5 parts clay soil | 3
parts compost | 1 part seeds
So, for example, 5 C.
clay soil, 3 C. compost, and 1 C. seeds
A little water to make
your seedballs "sculptable" but not squishy
Newspaper for neatness
| cup measure and tablespoon measure
Shoebox or sack to
transport seedballs to the planting site(s)
often, gardeners end up with extra seeds that they can't plant in their own
gardens. It's a shame for them to go to waste. Meanwhile, there are places all
over our own yards and in our communities that are neglected, weedy or dirt
patches that could really use some TLC.
let's make seedballs, and literally "throw a garden" in a place that needs a
little life and color! It's a fun activity for spring, and a great way to use
NOTE: MAKE SURE NOT TO THROW SEEDBALLS ON OTHER PEOPLE'S PROPERTY IF YOU DON'T
HAVE THEIR PERMISSION FIRST. If it's a corner of your school yard, ask your
principal. If it's a busy workplace, ask management first. If it's a city park,
call the city and make sure it's OK. If it's an empty weedlot, have an adult
show you how you find the owner in City Hall to ask permission. It's a good
idea, anyway, because you also need to make sure the property owner doesn't
spray for weed right where you want your seedball flowers to come up.
If you want to grow THIS (hyacinth bean) . . .
. . . you can start by throwing some of THESE.
Note the hyacinth bean seeds at left. Like all bean seeds,
they need to be pre-soaked in water for 24-36 hours
before being made into seed balls.
the idea: if you or a neighbor or a local business or even your school has a
patch of dirt that is just really neglected and sad, you can throw seedballs
there and let the rain and the sun do the rest! Do this in the month of April
to see flowers by summer.
Select seeds that will
grow into plants that can survive on their own in your area without much water
or pampering, and look pretty together. You could choose to make seedballs with
all the same kind of seeds, or you could choose two or three seeds that will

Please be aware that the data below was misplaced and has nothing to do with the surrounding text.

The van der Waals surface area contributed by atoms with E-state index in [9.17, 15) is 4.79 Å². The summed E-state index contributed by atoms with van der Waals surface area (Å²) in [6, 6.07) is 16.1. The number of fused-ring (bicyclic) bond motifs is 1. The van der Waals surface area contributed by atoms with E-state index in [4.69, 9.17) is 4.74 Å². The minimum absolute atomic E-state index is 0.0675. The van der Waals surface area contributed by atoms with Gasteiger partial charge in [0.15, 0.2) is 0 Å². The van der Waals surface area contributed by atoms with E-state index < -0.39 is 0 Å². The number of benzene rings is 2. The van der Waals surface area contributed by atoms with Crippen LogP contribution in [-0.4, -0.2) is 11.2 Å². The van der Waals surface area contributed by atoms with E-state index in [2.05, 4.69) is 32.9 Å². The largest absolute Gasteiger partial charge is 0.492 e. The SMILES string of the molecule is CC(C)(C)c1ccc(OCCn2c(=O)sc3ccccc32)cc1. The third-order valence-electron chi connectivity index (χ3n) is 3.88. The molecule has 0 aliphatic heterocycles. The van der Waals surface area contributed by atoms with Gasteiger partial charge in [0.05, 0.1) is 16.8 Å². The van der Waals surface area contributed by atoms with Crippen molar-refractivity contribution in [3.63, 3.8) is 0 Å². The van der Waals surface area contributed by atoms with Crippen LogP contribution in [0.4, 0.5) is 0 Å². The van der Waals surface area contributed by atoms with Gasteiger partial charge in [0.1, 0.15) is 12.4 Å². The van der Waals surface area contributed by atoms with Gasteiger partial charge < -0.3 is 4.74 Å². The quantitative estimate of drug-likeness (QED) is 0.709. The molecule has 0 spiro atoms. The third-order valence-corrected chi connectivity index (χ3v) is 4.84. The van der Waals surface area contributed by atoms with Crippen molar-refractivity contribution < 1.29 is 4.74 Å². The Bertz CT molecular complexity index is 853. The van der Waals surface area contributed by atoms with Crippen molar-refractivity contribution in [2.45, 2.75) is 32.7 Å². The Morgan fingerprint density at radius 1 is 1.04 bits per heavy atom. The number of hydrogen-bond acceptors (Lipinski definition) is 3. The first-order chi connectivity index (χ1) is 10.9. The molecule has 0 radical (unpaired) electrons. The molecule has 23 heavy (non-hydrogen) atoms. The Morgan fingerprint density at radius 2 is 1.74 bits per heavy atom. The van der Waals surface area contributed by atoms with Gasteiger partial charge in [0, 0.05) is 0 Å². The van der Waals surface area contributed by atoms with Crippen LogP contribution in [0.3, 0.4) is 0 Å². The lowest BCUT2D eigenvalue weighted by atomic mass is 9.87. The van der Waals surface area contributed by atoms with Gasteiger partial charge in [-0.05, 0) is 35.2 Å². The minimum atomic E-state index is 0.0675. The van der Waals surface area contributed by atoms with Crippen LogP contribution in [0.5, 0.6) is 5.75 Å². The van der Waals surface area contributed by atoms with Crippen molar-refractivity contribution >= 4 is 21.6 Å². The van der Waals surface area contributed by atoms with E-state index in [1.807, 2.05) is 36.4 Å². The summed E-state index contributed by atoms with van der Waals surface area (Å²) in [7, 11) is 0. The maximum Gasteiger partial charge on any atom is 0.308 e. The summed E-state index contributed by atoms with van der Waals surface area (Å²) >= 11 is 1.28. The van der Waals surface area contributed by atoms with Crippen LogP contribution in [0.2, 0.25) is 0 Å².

grow into flowers that will look good together.
You can go with a theme
for your seed selection, such as "red, white and blue" - red poppies, white
Queen Anne's Lace, and blue Bachelor's Buttons. Marigolds are always good, and
you could go with an all-marigold seed ball for a burst of golden color, or
combine them with a couple of other types of seeds.
It's probably a good
idea to soak the seeds in water 24-36 hours in advance, to help them be ready
to germinate, or sprout.
Spread out newspaper to
keep your table surface neat, or do this outside.
In a bucket, mix your
clay soil, compost and seeds. The clay soil will make your seedball sticky
enough to hold together, and the compost has all the nutrients needed to help
the seed sprout and grow into a plant.
If you are using big
seeds, rather than stir the seeds in all at once, you may mix the soil and
compost first, and then tuck three or four seeds into the palm of your hand to
mix into the ball. Add just enough water to make it easy to "sculpt" the
seedballs with your hands.
Take a handful of the
mixture. Roll it into a small ball, about the size of a really, really big
grape, or half the size of a pingpong ball. You can add a little more water. Let
dry, probably at least overnight.
When you are SURE you
have permission from a property owner, go to a patch of neglected ground that
has full sun at least half of the day, and throw your seedball. Don't worry
about watering it. Nature will take care of that.
In a few weeks, come
back to check on your "instant garden." When summer is in full bloom, return
again and take a picture. Share it with friends. Tell them how you had fun
getting your hands dirty . . . and tossed a little color and beauty into your
world with seedballs!